Levant – The Ancient Area of Winemaking
The first time I heard the term Levant wine was August during our #winestudio program with Cremsin Wines. I was trying to grasp the term. Did it mean a region, a type of wine? What did it mean Levant wine?
In the four weeks that followed and thanks to Jason Bajalia from Terra Sancta Trading Company, I learned a lot about Levant wine and the region. You have to put your politics aside and open your palate and there is a whole new world of wine that has been there long before vines ever made it to Europe.
What does the term Levant mean? Levant is a historical geographic term that refers to the area bordering the Eastern Mediterranean sea, that includes Cyprus, Israel, Jordan, Lebanon, Palestine and Syria. The region has a population of 44,550,926 with the largest cities being Damascus, Amnan, Alepo, Baghdad, Beirut, Gaza, Jerusalem and Tel Aviv. Winemaking is part of the history, religion and folklore of this ancient historical region.It’s where wine originally came from.
Terra Sancta Trading Company
How do these wines get to your table. It’s thank to people like Jason Bajalia who started Terra Sancta Trading Company to research and bring these wines to you. Jason was born and raised in San Francisco to Palestinian parents. He worked in the food and beverage industry before starting Terra Sancta. The history of alcohol in the region and his ancestral connection to the land is what led Jason to the region. He wants to introduce people to these products and help them understand the importance of the Levant today and the roll it has played in shaping the beverage industry. Jason has introduce me to Cremisan Wines and the indigenous varietals of Dabouki, Baladi, Hamdani and Jandali and I to you.
About Cremisan Wine Estate
Cremisan is located between Israeli apartment blocks and Palestinian luxury villas on the border between the West Bank and Jerusalem. The main building is actually in Jerusalem and the store room that sits on the other side of the parking lot is in the West Bank.
Founded in 1885 Cremisan is run by the Salesian’s, a Catholic order of monks. Proceeds from the wine sales benefit the educational and charitable works of the Salesian order in the Holy Land. The works include a school and orphanage in Bethlehem.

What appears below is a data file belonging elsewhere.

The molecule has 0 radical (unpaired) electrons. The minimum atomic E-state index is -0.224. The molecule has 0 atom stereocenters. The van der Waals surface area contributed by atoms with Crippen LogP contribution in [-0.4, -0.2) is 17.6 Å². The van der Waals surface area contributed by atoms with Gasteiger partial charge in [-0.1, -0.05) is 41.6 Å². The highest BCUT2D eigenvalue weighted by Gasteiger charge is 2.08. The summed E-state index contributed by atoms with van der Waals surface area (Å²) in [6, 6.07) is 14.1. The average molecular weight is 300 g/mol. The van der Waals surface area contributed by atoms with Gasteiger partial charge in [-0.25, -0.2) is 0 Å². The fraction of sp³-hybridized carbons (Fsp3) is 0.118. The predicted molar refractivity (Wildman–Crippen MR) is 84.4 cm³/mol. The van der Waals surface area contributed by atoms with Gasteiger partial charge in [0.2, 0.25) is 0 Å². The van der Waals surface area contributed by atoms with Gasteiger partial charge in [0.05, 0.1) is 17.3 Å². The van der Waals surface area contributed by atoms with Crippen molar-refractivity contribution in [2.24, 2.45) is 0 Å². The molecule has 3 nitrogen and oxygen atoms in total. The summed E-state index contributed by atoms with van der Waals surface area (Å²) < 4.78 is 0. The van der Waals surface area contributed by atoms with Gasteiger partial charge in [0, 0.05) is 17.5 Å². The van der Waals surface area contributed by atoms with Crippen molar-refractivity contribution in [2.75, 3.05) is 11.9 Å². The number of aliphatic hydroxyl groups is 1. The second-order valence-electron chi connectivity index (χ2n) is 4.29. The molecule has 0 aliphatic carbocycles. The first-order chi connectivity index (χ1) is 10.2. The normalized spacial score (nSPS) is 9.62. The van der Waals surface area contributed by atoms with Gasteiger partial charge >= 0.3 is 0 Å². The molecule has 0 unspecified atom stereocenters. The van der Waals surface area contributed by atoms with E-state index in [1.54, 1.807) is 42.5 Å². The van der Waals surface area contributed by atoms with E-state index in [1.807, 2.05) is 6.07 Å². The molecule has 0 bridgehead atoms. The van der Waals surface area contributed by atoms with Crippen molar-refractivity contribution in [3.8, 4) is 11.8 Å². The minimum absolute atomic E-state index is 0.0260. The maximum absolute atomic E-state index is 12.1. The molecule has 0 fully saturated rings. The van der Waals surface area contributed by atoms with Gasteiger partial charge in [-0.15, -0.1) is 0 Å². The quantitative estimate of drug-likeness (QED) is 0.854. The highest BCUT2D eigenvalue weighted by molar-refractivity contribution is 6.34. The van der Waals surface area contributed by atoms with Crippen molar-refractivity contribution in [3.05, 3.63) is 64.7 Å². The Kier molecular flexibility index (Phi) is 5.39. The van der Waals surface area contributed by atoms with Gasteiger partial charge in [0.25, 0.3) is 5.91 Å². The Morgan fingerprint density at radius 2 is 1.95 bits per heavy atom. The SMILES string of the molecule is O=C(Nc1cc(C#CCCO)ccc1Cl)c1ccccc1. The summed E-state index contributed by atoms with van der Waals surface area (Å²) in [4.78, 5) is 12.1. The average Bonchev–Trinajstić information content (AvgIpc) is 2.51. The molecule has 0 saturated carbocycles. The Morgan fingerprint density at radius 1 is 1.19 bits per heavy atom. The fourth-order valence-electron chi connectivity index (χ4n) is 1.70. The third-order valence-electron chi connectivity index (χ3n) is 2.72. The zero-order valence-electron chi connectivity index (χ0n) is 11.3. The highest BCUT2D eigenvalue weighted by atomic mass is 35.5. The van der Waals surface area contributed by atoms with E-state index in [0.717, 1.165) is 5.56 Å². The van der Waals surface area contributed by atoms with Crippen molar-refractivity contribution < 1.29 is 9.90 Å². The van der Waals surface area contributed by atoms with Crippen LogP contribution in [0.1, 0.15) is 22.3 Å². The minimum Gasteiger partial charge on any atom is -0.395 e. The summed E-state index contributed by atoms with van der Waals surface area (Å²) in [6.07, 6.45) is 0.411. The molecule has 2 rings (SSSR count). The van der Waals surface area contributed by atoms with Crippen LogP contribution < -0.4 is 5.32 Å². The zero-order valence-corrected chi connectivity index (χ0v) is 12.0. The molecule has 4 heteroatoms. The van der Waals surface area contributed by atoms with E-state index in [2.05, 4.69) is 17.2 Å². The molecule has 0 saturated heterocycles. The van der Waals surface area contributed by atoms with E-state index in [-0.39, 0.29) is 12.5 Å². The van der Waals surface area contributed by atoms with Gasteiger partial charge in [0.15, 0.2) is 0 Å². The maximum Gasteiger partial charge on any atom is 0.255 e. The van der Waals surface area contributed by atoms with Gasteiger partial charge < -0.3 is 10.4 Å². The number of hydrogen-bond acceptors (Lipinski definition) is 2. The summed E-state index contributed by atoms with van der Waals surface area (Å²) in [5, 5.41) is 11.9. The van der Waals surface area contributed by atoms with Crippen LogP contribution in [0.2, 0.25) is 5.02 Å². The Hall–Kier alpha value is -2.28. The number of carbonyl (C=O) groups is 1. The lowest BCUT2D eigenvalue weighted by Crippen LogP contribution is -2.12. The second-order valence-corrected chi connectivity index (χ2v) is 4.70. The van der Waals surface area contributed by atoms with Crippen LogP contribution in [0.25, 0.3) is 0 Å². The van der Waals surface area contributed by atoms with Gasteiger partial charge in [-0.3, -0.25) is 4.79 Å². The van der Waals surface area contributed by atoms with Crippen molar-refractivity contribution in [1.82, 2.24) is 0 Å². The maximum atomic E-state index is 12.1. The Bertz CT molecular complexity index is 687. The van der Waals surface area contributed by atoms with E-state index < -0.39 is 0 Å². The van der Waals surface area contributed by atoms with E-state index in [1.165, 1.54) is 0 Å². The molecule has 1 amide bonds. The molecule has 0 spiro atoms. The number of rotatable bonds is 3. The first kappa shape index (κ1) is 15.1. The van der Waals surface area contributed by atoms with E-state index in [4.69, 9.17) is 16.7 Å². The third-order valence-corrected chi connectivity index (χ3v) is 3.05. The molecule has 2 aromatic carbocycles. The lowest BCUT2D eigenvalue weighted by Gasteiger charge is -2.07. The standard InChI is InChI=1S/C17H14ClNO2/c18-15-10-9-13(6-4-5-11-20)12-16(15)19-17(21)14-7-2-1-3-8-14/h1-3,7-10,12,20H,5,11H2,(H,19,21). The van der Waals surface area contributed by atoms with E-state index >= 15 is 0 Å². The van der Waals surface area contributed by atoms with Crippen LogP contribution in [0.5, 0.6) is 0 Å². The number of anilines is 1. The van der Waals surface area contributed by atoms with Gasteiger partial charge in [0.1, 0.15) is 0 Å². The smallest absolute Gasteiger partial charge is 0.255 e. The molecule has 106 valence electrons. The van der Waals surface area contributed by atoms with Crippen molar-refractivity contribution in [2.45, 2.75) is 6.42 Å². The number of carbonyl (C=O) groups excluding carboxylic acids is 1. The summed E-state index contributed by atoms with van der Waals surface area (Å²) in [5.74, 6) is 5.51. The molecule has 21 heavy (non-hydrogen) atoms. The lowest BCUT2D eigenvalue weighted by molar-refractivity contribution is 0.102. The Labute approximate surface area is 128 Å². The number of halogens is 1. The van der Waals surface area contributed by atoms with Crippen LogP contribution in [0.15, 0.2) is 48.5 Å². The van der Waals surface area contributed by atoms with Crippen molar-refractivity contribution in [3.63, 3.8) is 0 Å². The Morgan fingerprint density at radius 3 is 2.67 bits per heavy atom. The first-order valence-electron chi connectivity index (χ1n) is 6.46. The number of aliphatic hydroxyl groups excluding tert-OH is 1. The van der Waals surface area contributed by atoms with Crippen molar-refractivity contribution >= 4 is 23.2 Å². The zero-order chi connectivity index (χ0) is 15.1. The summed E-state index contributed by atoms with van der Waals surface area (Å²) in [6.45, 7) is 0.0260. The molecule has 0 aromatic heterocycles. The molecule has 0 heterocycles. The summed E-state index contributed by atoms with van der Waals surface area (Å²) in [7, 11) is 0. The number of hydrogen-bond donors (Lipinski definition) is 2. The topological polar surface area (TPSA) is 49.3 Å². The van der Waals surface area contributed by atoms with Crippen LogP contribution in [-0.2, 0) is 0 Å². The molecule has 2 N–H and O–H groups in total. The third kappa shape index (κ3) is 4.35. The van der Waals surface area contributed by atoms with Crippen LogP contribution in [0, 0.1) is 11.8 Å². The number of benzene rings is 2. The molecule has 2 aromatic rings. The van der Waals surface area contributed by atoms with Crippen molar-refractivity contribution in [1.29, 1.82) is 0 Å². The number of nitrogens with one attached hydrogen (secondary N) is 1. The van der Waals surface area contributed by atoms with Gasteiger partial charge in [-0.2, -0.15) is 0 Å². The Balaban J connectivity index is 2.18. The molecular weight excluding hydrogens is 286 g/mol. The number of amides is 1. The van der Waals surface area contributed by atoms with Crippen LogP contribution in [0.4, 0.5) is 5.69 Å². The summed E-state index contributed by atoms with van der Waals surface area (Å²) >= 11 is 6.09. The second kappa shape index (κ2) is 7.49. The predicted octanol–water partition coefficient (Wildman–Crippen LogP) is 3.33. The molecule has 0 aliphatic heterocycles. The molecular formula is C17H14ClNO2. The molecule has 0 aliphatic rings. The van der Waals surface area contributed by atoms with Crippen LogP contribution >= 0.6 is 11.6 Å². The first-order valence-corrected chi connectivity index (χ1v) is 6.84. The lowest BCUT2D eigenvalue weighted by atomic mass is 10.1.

In 2000 Italian wine maker Riccardo Cotarella visited the winery when touring the Holy Land. He fell in love with the area but found the winery lacking and set out to do something about it. He generously paid for the education of some of the young workers, and brought them to Italy for internships where they could expand on their knowledge of the trade.
Cotarella encouraged Cremisan to change their focus to native grapes that at the time they were only using in blends.
Cremisan is the most important winery in Palestinian, it was the first to enter wines in competitions for scoring and the first to be exported to Europe and USA.
The Cremisan Wines
Cremisan Wine Estate 2016 West Bank Dabouki
Dabouki means sticky in Arabic. The current Dabouki vines are between 80 and 100 years old. It grows in rocky, chalky limestone soil with a layer of humus in vineyards with many micro-climates. With aromas of golden apples, white flowers, fresh cut grass and lemon leads to a palate with hints of apricot, lemon and a zing of spice on the finish. A well balanced wine that is very food friendly. Went great with tomato salad and goat cheese and with BBQ chicken, the marinade seemed sweeter.
Cremisan Wine Estate 2014 West Bank Baladi
Baladi means local in Arabic. Local is, as I took this wine to a local restaurant, Kitchen 330 and shared it with my neighbor from Rombout Road who took the ferry over for the evening. With hints of earth and smoke leading to flavors of red fruit, black raspberry, blackberry with hints of licorice on the finish, this too, was very food friendly. Paired great with the hummus appetizer and really complimented the bacon with the monkfish that was wrapped in cherrywood smoked bacon and the scallops and prawn dish with coconut saffron risotto and andouille sausage.
Cremisan Wine Estate 2016 West Bank Hamdani Jandali
This wine is Cremisan’s “rockstar,” it put the winery on the map with Gold medals and 90pt scores. The grapes are grown mostly in the Bethlehem and Hebron at elevations of 2600 feet. The cooler micro-climate allows the grapes to have longer hang times and more controlled ripening. You get a better structure and balance between the acids and sugars in the grapes.Hamdani can be very similar to Chenin Blanc in character and Jandali brings a blast of acidity to the wine. The wine had nice minerality and acidity with subtle hints of stone fruit and a white pepper finish.